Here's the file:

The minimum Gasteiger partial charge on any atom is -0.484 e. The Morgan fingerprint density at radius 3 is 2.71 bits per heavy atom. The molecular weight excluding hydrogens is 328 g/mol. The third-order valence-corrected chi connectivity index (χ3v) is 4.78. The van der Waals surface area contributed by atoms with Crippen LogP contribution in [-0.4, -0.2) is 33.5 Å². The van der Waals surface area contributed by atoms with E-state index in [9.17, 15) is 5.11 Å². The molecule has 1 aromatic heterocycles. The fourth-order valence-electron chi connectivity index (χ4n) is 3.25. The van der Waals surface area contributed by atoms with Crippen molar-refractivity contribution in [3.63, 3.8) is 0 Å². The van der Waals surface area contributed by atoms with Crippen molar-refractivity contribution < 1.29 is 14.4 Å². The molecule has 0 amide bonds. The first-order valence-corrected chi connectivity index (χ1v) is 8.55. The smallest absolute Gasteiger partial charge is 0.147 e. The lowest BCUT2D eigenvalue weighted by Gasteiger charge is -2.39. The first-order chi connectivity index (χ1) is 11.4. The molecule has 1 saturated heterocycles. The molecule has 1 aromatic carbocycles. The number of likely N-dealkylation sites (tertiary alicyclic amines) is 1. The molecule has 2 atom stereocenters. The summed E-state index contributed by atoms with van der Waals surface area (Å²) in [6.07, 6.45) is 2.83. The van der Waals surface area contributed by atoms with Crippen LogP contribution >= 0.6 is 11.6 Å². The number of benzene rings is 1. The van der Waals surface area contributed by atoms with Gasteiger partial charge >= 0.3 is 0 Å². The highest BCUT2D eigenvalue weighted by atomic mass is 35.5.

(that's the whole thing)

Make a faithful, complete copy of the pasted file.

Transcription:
The minimum Gasteiger partial charge on any atom is -0.484 e. The Morgan fingerprint density at radius 3 is 2.71 bits per heavy atom. The molecular weight excluding hydrogens is 328 g/mol. The third-order valence-corrected chi connectivity index (χ3v) is 4.78. The van der Waals surface area contributed by atoms with Crippen LogP contribution in [-0.4, -0.2) is 33.5 Å². The van der Waals surface area contributed by atoms with E-state index in [9.17, 15) is 5.11 Å². The molecule has 1 aromatic heterocycles. The fourth-order valence-electron chi connectivity index (χ4n) is 3.25. The van der Waals surface area contributed by atoms with Crippen molar-refractivity contribution in [3.63, 3.8) is 0 Å². The van der Waals surface area contributed by atoms with Crippen molar-refractivity contribution < 1.29 is 14.4 Å². The molecule has 0 amide bonds. The first-order valence-corrected chi connectivity index (χ1v) is 8.55. The smallest absolute Gasteiger partial charge is 0.147 e. The lowest BCUT2D eigenvalue weighted by Gasteiger charge is -2.39. The first-order chi connectivity index (χ1) is 11.4. The molecule has 1 saturated heterocycles. The molecule has 1 aromatic carbocycles. The number of likely N-dealkylation sites (tertiary alicyclic amines) is 1. The molecule has 2 atom stereocenters. The summed E-state index contributed by atoms with van der Waals surface area (Å²) in [6.07, 6.45) is 2.83. The van der Waals surface area contributed by atoms with Crippen LogP contribution >= 0.6 is 11.6 Å². The number of benzene rings is 1. The van der Waals surface area contributed by atoms with Gasteiger partial charge >= 0.3 is 0 Å². The highest BCUT2D eigenvalue weighted by atomic mass is 35.5.